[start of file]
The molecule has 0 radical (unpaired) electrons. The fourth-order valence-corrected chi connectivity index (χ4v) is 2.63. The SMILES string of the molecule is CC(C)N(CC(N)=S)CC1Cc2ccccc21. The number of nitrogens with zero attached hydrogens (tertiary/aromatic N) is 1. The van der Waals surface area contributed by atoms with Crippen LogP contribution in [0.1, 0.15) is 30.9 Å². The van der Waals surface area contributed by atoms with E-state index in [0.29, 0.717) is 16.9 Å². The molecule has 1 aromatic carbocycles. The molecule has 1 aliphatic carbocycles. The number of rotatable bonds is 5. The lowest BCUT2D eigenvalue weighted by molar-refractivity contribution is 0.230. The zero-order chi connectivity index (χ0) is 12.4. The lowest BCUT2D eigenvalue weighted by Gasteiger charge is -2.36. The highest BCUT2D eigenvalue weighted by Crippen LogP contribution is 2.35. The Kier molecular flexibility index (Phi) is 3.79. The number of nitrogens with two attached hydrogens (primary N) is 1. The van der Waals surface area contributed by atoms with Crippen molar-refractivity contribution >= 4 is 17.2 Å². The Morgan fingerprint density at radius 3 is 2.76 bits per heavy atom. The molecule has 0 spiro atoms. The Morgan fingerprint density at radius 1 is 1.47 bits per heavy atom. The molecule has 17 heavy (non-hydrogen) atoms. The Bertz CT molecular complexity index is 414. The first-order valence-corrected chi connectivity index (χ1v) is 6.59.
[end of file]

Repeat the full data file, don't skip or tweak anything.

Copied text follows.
The molecule has 0 radical (unpaired) electrons. The fourth-order valence-corrected chi connectivity index (χ4v) is 2.63. The SMILES string of the molecule is CC(C)N(CC(N)=S)CC1Cc2ccccc21. The number of nitrogens with zero attached hydrogens (tertiary/aromatic N) is 1. The van der Waals surface area contributed by atoms with Crippen LogP contribution in [0.1, 0.15) is 30.9 Å². The van der Waals surface area contributed by atoms with E-state index in [0.29, 0.717) is 16.9 Å². The molecule has 1 aromatic carbocycles. The molecule has 1 aliphatic carbocycles. The number of rotatable bonds is 5. The lowest BCUT2D eigenvalue weighted by molar-refractivity contribution is 0.230. The zero-order chi connectivity index (χ0) is 12.4. The lowest BCUT2D eigenvalue weighted by Gasteiger charge is -2.36. The highest BCUT2D eigenvalue weighted by Crippen LogP contribution is 2.35. The Kier molecular flexibility index (Phi) is 3.79. The number of nitrogens with two attached hydrogens (primary N) is 1. The van der Waals surface area contributed by atoms with Crippen molar-refractivity contribution >= 4 is 17.2 Å². The Morgan fingerprint density at radius 3 is 2.76 bits per heavy atom. The molecule has 0 spiro atoms. The Morgan fingerprint density at radius 1 is 1.47 bits per heavy atom. The molecule has 17 heavy (non-hydrogen) atoms. The Bertz CT molecular complexity index is 414. The first-order valence-corrected chi connectivity index (χ1v) is 6.59.